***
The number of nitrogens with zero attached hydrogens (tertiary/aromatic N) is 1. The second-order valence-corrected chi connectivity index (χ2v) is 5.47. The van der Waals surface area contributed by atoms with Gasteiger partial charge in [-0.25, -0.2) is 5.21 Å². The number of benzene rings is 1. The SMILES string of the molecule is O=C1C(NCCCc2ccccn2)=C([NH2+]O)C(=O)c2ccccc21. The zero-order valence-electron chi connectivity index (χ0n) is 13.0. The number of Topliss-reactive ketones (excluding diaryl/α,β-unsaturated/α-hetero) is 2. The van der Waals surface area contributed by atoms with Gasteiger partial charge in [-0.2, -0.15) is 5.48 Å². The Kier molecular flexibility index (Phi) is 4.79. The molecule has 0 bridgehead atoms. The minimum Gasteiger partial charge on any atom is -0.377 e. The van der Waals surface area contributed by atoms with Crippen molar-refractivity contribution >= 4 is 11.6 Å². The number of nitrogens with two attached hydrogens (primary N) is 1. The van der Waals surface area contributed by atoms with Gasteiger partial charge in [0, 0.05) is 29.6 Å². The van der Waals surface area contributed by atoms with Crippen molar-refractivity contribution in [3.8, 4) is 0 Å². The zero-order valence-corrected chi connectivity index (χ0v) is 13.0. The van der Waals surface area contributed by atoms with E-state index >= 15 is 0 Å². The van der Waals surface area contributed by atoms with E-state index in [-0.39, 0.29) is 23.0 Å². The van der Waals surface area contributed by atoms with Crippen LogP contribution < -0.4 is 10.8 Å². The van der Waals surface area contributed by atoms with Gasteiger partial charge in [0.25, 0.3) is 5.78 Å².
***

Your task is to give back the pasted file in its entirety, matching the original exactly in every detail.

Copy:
The number of nitrogens with zero attached hydrogens (tertiary/aromatic N) is 1. The second-order valence-corrected chi connectivity index (χ2v) is 5.47. The van der Waals surface area contributed by atoms with Gasteiger partial charge in [-0.25, -0.2) is 5.21 Å². The number of benzene rings is 1. The SMILES string of the molecule is O=C1C(NCCCc2ccccn2)=C([NH2+]O)C(=O)c2ccccc21. The zero-order valence-electron chi connectivity index (χ0n) is 13.0. The number of Topliss-reactive ketones (excluding diaryl/α,β-unsaturated/α-hetero) is 2. The van der Waals surface area contributed by atoms with Gasteiger partial charge in [-0.2, -0.15) is 5.48 Å². The Kier molecular flexibility index (Phi) is 4.79. The molecule has 0 bridgehead atoms. The minimum Gasteiger partial charge on any atom is -0.377 e. The van der Waals surface area contributed by atoms with Crippen molar-refractivity contribution >= 4 is 11.6 Å². The number of nitrogens with two attached hydrogens (primary N) is 1. The van der Waals surface area contributed by atoms with Gasteiger partial charge in [0, 0.05) is 29.6 Å². The van der Waals surface area contributed by atoms with Crippen molar-refractivity contribution in [3.8, 4) is 0 Å². The zero-order valence-corrected chi connectivity index (χ0v) is 13.0. The van der Waals surface area contributed by atoms with E-state index >= 15 is 0 Å². The van der Waals surface area contributed by atoms with E-state index in [-0.39, 0.29) is 23.0 Å². The van der Waals surface area contributed by atoms with Crippen LogP contribution < -0.4 is 10.8 Å². The van der Waals surface area contributed by atoms with Gasteiger partial charge in [0.25, 0.3) is 5.78 Å².